Changeup – Power Clean

power cleanAs a changeup (Throwing a “Changeup”), about once a month, we substitute the Power Clean for the Hang Clean in our weekly workout.   There is not a great deal of extra teaching involved with the lift; most of the technique and instruction is the same as Hang Clean.  The starting position is different, so most of our coaching deals with getting into the proper power position at the beginning of the lift.

We like this as a changeup because it helps teach the position we want the athletes to get into at the beginning of the hang clean.  At the beginning of the explosion phase of the Hang Clean (The Core Lifts – Hang Clean) sometimes the athletes have a tendency to bend too much at the waist, consequently using the back instead of the legs to complete the lift.  By teaching a good power position (starting position) on the Power Clean, it reinforces the position we want the athletes to be in at the start of the explosion phase of the Hang Clean.

The athletes should begin with their knees over, toes under the bar.  This will get the bar close to their body where it should remain throughout the lift.  They should have good bend in their ankles, knees, and hips.  Their hips should be down, with their shoulders back, and head slightly elevated.

We teach that the movement will begin slowly, with the bar accelerating as it reaches the area around the knees.  From this point on, the lift is identical to the Hang Clean.

Below is a telestrated video (with audio) of athletes displaying varying degrees of technique.

Questions and Comments are always welcome!

Jeff Floyd –


The Core Lifts – Hang Clean

core lifts cleanThe Hang Clean is the cornerstone of our Strength and Conditioning program.  We tell our student-athletes that it is the single best lift for improving athletic performance.  If they want to run faster, jump higher, be more explosive, than this is the lift to do.  We tell our non-athletes that it is the single best lift for improving overall body fitness.  It is an explosive lift (as opposed to a power lift) that works most of the major muscle groups in body; quads, hams, glutes, gastrocnemius, traps, biceps, and lats.

Just as discussed in the Squat, and Push Press breakdown, the athlete will begin with a good athletic posture; good base with feet about shoulder width apart and toes pointed straight forward; stand tall with shoulders back and head forward. The hands should be just outside the shoulders, with the bar hanging from straight arms.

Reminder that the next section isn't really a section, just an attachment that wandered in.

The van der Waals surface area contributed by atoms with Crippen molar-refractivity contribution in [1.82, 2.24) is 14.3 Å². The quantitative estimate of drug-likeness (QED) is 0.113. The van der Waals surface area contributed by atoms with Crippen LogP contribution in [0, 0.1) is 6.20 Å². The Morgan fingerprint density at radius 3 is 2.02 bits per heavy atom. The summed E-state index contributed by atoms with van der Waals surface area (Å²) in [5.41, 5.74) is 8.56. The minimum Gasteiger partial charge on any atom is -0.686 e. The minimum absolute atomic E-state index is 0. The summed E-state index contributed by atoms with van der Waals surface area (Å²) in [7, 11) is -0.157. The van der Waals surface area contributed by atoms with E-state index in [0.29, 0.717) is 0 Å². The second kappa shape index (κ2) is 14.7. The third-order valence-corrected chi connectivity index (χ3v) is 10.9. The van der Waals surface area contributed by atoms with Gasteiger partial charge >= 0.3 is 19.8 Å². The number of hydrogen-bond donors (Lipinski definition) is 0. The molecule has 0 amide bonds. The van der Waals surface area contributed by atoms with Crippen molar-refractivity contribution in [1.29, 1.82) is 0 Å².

To begin the lift, the bar should slide down your thighs as you bend at ankles, knees and hips and (slightly) at the waist. Chest should be tall with shoulders back. Descent of bar should stop at the top of the knees.  Shoulders should be directly over the hands at the bottom of the descent.

We break down the lift into three parts:

  • The Jump/Explosion
  • The Shrug/ Pull
  • The Drop/Catch


As soon as the bar gets to the bottom of the descent (top of knees) the athlete will explode, extending the ankles, knees, and hips. These three joints are linked, as they all will fire at the same time to produce a force great enough to move the load explosively towards the chin.  We tell the athletes to try to jump, drive their hips to the bar and explode the feet off the ground.


After the explosion or jump phase, the athlete will enter the pull phase, shrugging with the traps, and pulling the bar with your biceps and lats.  Lifters need to understand that the bar needs to lose gravity (weightless) in order to complete a heavy load. The creation of power from the triple extension grouped with the activation of the traps, lats and biceps will accomplish this.  The bar should remain close to the body during the shrug/ pull phase.  A common mistake is to swing the bar out in an arc away from the body.


When the bar reaches the top of the ascent (and becomes weightless) the lifter will enter the Catch phase.  At the top part of the ascent the elbows are above the wrist. As the bar reaches its high point, the elbows “pop” forward, rotating under and forward from the bar. At the same time the feet will re-set flat (placing emphasis on the mid foot and heel). Athletes should quietly stomp their feet to the floor.  The hands and fingers should relax while the elbows rotate under the bar as mentioned above.  The body from chest down should drop into a stable front squat position as you balance and receive the load.  The athlete stands tall and reverses the movement back to the hips.

Below is a telestrated video breaking down six of our lifters executing the Hang Clean.  The comments in green are what the athlete is doing well, the red are things they need to work on

Our big coaching point is Legs First – Then Arms.  A common mistake is trying to pull the bar initially, then execute the jump/ explosion.  The lifter will lose much of the energy generated by the lower body with the arms acting like “shock absorbers”.


It is difficult on the clean for the spotter to assist the lifter through reps as we do in the other lifts.  Positioned behind the lifter, the spotter’s main function is to keep them forward, insuring that if the lifter misses, the weight goes forward onto the catch bars and not back onto the lifter.

As was discussed in a previous post (Throwing a Change Up) we also will do variations of the Hang Clean such as Power Clean (from the floor) and Hang Clean to Front Squat.

As always, please comment or email with any questions you might have.

Remember – You Can Do More…. your brain is lying to you… Don’t Believe It!

Jeff Floyd –